If a woman with genital herpes has virus present in the birth canal during delivery, herpes simplex virus (HSV) can be spread to an infant, causing neonatal herpes, a serious and sometimes fatal condition. Neonatal herpes can cause an overwhelming infection resulting in lasting damage to the central nervous system, mental retardation, or death. Medication, if given early, may help prevent or reduce lasting damage, but even with antiviral medication, this infection has serious consequences for most infected infants.
While neonatal herpes is a serious condition, it is also very rare. Less than 0.1% of babies born in the United States each year get neonatal herpes. By contrast, some 25-30% of pregnant women have genital herpes. This means that most women with genital herpes give birth to healthy babies.
Babies are most at risk for neonatal herpes if the mother contracts genital herpes late in pregnancy. This is because a newly infected mother does not have antibodies against the virus, so there is no natural protection for the baby during birth. In addition, a new herpes infection is frequently active, so there is an increased possibility the virus will be present in the birth canal during delivery.
Women who acquire genital herpes before they become pregnant have a very low risk of transmitting the virus to their babies. This is because their immune systems make antibodies that are temporarily passed to the baby through the placenta. Even if herpes is active in the birth canal during delivery, the antibodies help protect the baby. In addition, if a mother knows she has genital herpes, her doctor or midwife can take steps to protect the baby.
Herpes can also be spread to the baby in the first weeks of life if he or she is kissed by someone with an active cold sore (oral herpes). In rare instances, herpes may be spread by touch, if someone touches an active cold sore and then immediately touches the baby. Again, simple precautions can be taken to protect an infant from this type of exposure. To protect your baby, don't kiss him or her when you have a cold sore, and ask others not to. If you have a cold sore, wash your hands before touching the baby.
If you are pregnant and you have genital herpes, you may be concerned about the risk of spreading the infection to your baby. Be reassured that the risk is extremely small—especially if you have had herpes for some time. The following steps can help make the risk even smaller:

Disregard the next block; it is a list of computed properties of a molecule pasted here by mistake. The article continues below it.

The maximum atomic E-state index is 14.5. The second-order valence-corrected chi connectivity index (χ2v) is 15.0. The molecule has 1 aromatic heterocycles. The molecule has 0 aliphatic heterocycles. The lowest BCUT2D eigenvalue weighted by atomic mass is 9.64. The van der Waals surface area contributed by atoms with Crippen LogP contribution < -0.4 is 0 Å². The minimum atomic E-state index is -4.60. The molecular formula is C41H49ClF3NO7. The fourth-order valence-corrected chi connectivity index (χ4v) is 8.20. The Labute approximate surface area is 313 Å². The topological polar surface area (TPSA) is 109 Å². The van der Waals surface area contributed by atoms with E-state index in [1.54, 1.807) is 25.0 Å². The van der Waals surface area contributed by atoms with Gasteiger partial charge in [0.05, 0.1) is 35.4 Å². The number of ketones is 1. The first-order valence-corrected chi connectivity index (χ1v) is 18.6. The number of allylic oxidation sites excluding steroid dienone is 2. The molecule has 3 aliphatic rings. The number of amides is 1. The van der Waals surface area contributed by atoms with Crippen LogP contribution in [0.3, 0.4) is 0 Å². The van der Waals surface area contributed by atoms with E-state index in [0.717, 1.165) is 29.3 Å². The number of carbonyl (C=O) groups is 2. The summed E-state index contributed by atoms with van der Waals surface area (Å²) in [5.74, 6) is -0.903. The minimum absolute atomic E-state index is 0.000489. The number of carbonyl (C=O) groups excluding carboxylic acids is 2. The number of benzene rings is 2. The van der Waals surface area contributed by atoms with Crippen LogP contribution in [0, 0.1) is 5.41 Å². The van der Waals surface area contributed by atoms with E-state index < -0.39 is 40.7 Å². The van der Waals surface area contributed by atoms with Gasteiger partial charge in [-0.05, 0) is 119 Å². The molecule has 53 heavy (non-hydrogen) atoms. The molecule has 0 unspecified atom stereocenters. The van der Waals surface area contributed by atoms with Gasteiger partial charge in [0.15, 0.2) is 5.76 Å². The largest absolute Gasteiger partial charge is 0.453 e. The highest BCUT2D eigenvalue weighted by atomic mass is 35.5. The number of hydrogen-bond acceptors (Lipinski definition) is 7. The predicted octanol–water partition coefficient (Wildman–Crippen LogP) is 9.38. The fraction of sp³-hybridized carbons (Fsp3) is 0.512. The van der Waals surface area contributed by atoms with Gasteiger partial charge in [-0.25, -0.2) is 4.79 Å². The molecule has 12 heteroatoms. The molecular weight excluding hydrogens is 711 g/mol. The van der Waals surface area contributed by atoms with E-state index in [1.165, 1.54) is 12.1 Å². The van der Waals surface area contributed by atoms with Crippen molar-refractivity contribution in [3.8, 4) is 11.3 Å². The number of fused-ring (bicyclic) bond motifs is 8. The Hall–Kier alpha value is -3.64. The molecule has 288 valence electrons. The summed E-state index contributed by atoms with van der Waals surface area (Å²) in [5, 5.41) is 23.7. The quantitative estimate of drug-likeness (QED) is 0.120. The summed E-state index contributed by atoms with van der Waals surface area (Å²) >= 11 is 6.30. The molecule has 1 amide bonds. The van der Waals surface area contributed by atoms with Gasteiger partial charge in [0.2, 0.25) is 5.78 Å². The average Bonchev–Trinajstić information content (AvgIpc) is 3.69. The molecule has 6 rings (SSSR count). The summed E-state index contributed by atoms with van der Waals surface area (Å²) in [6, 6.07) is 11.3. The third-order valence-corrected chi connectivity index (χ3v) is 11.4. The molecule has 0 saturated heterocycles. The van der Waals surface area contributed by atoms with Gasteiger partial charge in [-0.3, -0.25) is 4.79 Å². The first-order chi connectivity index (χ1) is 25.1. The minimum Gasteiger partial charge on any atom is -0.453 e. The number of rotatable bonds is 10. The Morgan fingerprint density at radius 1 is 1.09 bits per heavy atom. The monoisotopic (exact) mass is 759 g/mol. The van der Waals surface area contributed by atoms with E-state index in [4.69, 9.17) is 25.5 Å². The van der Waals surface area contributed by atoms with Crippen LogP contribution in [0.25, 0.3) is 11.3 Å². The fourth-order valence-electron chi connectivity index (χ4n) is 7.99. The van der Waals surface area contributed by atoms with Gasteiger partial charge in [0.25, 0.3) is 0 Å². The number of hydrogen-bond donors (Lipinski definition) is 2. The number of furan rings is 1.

The odds are strongly in favor of your having a healthy baby.
Many women wonder about taking antiviral medication during pregnancy to suppress outbreaks in the third trimester. The U.S. Food and Drug Administration (FDA) has approved no drug against herpes for this purpose. Nonetheless, acyclovir is used by some physicians to treat women with genital herpes at the end of pregnancy. Small studies suggest that acyclovir taken daily during the last month of pregnancy will prevent recurrences and, therefore, decrease the need for Cesarean sections, but some experts remain concerned about the safety of fetal exposure to the medication.
At the present time, acyclovir's manufacturer does not recommend its use during pregnancy. On the other hand, the company has tracked the experiences of several hundred women who took the drug during pregnancy, some of them inadvertently, and the evidence to date suggests that acyclovir does not carry increased risk of birth defects or adverse pregnancy outcome. On the strength of this data, the use of daily, suppressive treatment during the last month of pregnancy is becoming increasingly common.
The greatest risk of neonatal herpes is to babies whose mothers contract a genital infection late in pregnancy. While this is a rare occurrence, it does happen, and can cause a serious, even life-threatening, illness for the baby. The best way you can protect your baby is to know the facts about HSV and how to protect yourself. The first step may be finding out whether you already carry the virus.
You can talk to your healthcare provider about testing for genital herpes. If you test negative for genital herpes, but your partner has genital or oral herpes, you may acquire it unless you take steps to prevent transmission. The following steps can help protect you from getting an infection during pregnancy:
If you experience genital symptoms, or believe you have been exposed to genital HSV, tell your obstetrician or midwife at once. However, be aware that herpes can lie dormant for several years. What appears to be a new infection is occasionally an old one that is causing symptoms for the first time. Talk with your provider about the best way to protect your baby.
When a pregnant woman does contract a new genital HSV infection during the last trimester, many providers will prescribe antiviral medication. If lesions or prodromal symptoms are present at the time of labor, a Cesarean section is the safest course to prevent the baby from coming into contact with virus in the birth canal. If the infection is acquired late in pregnancy, many providers would recommend a Cesarean section even without lesions present.